Heb 13:15 Through Jesus, therefore, let us continually offer to God a sacrifice of praise-the fruit of lips that confess his name.

Vs. 13:15-16 ‘The believers’ sacrifices are praise, to do good, and to share.’ (Php 4:18) (Ryrie)

Heb 13:16 And do not forget to do good and to share with others, for with such sacrifices God is pleased.

Heb 13:17 Obey your leaders and submit to their authority. They keep watch over you as men who must give an account. Obey them so that their work will be a joy, not a burden, for that would be of no advantage to you.

Heb 13:18 Pray for us. We are sure that we have a clear conscience and desire to live honorably in every way.

Heb 13:19 I particularly urge you to pray so that I may be restored to you soon.

Heb 13:20 May the God of peace, who through the blood of the eternal covenant brought back from the dead our Lord Jesus, that great Shepherd of the sheep,

The God of peace – ‘God the Father is called the “God of peace.” (Heb 13:20) God the Son, the “Prince of peace.” (Isa 9:6) God the Holy Ghost, the “Spirit…of peace”.’ (Eph 4:3) (Thomas Watson)

Who through (‘on the basis of’ – P.E. Hughes) the blood of the eternal covenant brought back from the dead our Lord Jesus – ‘The Crucifixion is not a defeat needing Resurrection to reverse it, but a victory which the Resurrection quickly follows and seals … So it is that the centre of Apostolic Christianity is Crucifixion-Resurrection; not Crucifixion alone nor Resurrection alone, nor even Crucifixion and Resurrection as the finale, but the blending of the two in a way that is as real to the Gospel as it is defiant to the world.’ (A.M Ramsey)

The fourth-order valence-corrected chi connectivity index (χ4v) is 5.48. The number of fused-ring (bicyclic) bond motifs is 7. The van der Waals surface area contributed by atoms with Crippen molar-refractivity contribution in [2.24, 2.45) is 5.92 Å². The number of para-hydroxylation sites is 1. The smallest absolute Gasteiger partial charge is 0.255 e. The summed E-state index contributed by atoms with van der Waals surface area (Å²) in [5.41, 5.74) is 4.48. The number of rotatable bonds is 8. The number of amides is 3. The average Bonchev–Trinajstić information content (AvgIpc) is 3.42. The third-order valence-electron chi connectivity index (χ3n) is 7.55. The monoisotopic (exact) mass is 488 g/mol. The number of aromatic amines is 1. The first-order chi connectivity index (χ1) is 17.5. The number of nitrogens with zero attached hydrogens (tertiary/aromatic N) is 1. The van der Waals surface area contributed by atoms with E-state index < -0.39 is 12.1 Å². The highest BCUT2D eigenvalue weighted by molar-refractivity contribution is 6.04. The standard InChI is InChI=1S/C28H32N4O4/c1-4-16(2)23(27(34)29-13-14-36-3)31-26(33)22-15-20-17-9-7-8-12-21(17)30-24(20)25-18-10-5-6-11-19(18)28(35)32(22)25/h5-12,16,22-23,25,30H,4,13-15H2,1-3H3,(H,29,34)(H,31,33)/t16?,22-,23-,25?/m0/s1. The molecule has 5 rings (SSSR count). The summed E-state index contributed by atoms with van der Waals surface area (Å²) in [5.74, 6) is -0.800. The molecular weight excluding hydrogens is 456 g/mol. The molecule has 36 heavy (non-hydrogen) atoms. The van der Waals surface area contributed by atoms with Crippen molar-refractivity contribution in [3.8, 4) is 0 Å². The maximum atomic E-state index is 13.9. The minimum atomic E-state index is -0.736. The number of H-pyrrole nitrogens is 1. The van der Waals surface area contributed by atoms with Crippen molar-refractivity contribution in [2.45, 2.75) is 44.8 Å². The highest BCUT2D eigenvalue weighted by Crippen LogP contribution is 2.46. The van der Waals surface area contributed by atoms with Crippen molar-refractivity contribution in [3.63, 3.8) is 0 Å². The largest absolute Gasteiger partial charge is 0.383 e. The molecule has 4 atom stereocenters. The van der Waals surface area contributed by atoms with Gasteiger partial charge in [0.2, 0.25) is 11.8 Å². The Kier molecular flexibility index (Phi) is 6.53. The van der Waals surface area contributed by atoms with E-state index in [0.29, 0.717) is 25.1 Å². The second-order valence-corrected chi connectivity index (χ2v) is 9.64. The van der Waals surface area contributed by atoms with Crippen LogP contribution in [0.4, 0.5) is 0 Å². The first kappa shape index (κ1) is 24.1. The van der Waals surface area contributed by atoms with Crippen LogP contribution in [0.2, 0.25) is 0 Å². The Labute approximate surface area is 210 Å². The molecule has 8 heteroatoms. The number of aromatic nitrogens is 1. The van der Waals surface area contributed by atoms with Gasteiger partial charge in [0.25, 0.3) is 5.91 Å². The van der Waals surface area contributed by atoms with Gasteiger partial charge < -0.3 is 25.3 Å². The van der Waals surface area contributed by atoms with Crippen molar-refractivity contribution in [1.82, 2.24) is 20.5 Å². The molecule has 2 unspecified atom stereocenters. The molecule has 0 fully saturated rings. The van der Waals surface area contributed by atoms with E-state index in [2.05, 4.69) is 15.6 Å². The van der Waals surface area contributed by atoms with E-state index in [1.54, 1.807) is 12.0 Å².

Heb 13:21 equip you with everything good for doing his will, and may he work in us what is pleasing to him, through Jesus Christ, to whom be glory for ever and ever. Amen.

Heb 13:22 Brothers, I urge you to bear with my word of exhortation, for I have written you only a short letter.

My word of exhortation – ‘Since the same Greek expression in Acts 13:15 refers to a synagogue speech, the term may identify this “epistle” as an expository sermon in written form. Hebrews is aptly described as a “word of exhortation,” for exhortation or encouragement is the heart of the book’s purpose. (Heb 3:13; 6:18; 10:25; 12:5) The author repeatedly calls his readers to an active and courageous response.’ (Heb 4:11,14,16; 6:1; 10:19-25) (New Geneva)

There is some debate about the extent to which the NT documents (both gospels and epistles) are closely based on apostolic preaching and sermons. In the case of Hebrews, however, this verse makes the matter clear. Both ‘urge’ (parakaleo) and ‘exhortation’ (paraklesis) use the language of the spoken ministry of the Word. ‘Paraklesis practiced by Paul involved the proclamation of the mighty acts of God in Christ, often with some exposition of the OT, and a drawing out of the practical implications for the audience in question – believers or unbelievers. (cf. Acts 13:15-41) The terminology itself suggests that the activity had a summons to decision or an encouragement to persevere in the Christian way. Although systematic teaching was clearly involved, the address is not simply to the intellect but also to the affections and the will.’ (David Peterson, Q by Adams, Speaking God’s Words, 78f).

Heb 13:23 I want you to know that our brother Timothy has been released. If he arrives soon, I will come with him to see you.

Our brother Timothy – This shows that although Hebrews may not be a Pauline writing, it comes from within the same circle of associates.

Heb 13:24 Greet all your leaders and all God’s people. Those from Italy send you their greetings.

Heb 13:25 Grace be with you all.